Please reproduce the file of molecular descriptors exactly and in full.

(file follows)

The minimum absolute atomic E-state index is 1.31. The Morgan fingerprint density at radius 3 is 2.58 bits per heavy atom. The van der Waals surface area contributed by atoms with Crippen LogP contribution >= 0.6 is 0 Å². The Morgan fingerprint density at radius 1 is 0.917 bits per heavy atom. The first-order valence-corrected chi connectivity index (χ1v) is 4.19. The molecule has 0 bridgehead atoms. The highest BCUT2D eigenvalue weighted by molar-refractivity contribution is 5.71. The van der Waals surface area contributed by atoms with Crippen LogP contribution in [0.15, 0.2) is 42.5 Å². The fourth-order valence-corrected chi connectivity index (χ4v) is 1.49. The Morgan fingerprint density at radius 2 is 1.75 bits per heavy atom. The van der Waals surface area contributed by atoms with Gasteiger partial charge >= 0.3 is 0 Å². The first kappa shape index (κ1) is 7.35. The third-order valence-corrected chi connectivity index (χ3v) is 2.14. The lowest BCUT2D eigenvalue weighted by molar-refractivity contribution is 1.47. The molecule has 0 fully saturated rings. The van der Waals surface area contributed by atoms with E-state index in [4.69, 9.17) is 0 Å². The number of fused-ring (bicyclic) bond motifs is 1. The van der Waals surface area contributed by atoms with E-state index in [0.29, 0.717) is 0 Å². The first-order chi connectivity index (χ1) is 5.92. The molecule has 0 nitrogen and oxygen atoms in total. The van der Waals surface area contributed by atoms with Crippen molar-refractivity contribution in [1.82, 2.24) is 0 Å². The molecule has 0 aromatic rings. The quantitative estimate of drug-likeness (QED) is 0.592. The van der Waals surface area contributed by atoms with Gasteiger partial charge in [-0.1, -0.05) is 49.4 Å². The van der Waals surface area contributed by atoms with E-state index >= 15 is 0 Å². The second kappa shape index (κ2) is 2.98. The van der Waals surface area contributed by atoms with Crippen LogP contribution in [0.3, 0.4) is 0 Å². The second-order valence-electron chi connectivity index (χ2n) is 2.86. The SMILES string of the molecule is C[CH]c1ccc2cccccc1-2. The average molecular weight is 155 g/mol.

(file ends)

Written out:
The minimum absolute atomic E-state index is 1.31. The Morgan fingerprint density at radius 3 is 2.58 bits per heavy atom. The van der Waals surface area contributed by atoms with Crippen LogP contribution >= 0.6 is 0 Å². The Morgan fingerprint density at radius 1 is 0.917 bits per heavy atom. The first-order valence-corrected chi connectivity index (χ1v) is 4.19. The molecule has 0 bridgehead atoms. The highest BCUT2D eigenvalue weighted by molar-refractivity contribution is 5.71. The van der Waals surface area contributed by atoms with Crippen LogP contribution in [0.15, 0.2) is 42.5 Å². The fourth-order valence-corrected chi connectivity index (χ4v) is 1.49. The Morgan fingerprint density at radius 2 is 1.75 bits per heavy atom. The van der Waals surface area contributed by atoms with Gasteiger partial charge >= 0.3 is 0 Å². The first kappa shape index (κ1) is 7.35. The third-order valence-corrected chi connectivity index (χ3v) is 2.14. The lowest BCUT2D eigenvalue weighted by molar-refractivity contribution is 1.47. The molecule has 0 fully saturated rings. The van der Waals surface area contributed by atoms with E-state index in [4.69, 9.17) is 0 Å². The number of fused-ring (bicyclic) bond motifs is 1. The van der Waals surface area contributed by atoms with E-state index in [0.29, 0.717) is 0 Å². The first-order chi connectivity index (χ1) is 5.92. The molecule has 0 nitrogen and oxygen atoms in total. The van der Waals surface area contributed by atoms with Crippen molar-refractivity contribution in [1.82, 2.24) is 0 Å². The molecule has 0 aromatic rings. The quantitative estimate of drug-likeness (QED) is 0.592. The van der Waals surface area contributed by atoms with Gasteiger partial charge in [-0.1, -0.05) is 49.4 Å². The van der Waals surface area contributed by atoms with E-state index >= 15 is 0 Å². The second kappa shape index (κ2) is 2.98. The van der Waals surface area contributed by atoms with Crippen LogP contribution in [0.3, 0.4) is 0 Å². The second-order valence-electron chi connectivity index (χ2n) is 2.86. The SMILES string of the molecule is C[CH]c1ccc2cccccc1-2. The average molecular weight is 155 g/mol.